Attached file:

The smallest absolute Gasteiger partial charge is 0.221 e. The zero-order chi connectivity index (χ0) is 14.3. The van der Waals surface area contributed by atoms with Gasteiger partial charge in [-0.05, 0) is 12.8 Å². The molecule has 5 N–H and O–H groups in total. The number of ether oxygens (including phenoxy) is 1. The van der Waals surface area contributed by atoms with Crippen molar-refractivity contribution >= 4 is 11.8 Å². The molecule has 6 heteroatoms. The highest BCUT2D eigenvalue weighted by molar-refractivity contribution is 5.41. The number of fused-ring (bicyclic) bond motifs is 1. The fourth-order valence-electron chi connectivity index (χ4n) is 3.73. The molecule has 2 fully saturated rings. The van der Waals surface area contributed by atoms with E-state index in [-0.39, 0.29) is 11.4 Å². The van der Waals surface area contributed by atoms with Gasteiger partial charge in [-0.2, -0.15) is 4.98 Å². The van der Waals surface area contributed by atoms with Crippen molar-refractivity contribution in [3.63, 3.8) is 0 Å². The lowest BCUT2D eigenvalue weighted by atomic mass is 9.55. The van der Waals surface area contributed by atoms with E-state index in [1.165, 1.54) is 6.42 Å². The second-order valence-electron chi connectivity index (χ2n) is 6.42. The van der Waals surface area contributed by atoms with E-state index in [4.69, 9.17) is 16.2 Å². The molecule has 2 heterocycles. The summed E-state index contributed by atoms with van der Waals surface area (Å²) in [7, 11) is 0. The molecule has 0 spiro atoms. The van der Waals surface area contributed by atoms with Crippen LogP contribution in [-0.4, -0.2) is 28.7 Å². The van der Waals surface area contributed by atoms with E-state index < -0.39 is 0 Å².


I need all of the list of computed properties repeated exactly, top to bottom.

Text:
The smallest absolute Gasteiger partial charge is 0.221 e. The zero-order chi connectivity index (χ0) is 14.3. The van der Waals surface area contributed by atoms with Gasteiger partial charge in [-0.05, 0) is 12.8 Å². The molecule has 5 N–H and O–H groups in total. The number of ether oxygens (including phenoxy) is 1. The van der Waals surface area contributed by atoms with Crippen molar-refractivity contribution >= 4 is 11.8 Å². The molecule has 6 heteroatoms. The highest BCUT2D eigenvalue weighted by molar-refractivity contribution is 5.41. The number of fused-ring (bicyclic) bond motifs is 1. The fourth-order valence-electron chi connectivity index (χ4n) is 3.73. The molecule has 2 fully saturated rings. The van der Waals surface area contributed by atoms with E-state index in [-0.39, 0.29) is 11.4 Å². The van der Waals surface area contributed by atoms with Gasteiger partial charge in [-0.2, -0.15) is 4.98 Å². The van der Waals surface area contributed by atoms with Crippen molar-refractivity contribution in [3.63, 3.8) is 0 Å². The lowest BCUT2D eigenvalue weighted by atomic mass is 9.55. The van der Waals surface area contributed by atoms with E-state index in [1.165, 1.54) is 6.42 Å². The second-order valence-electron chi connectivity index (χ2n) is 6.42. The van der Waals surface area contributed by atoms with E-state index in [4.69, 9.17) is 16.2 Å². The molecule has 2 heterocycles. The summed E-state index contributed by atoms with van der Waals surface area (Å²) in [7, 11) is 0. The molecule has 0 spiro atoms. The van der Waals surface area contributed by atoms with Crippen LogP contribution in [-0.4, -0.2) is 28.7 Å². The van der Waals surface area contributed by atoms with E-state index < -0.39 is 0 Å².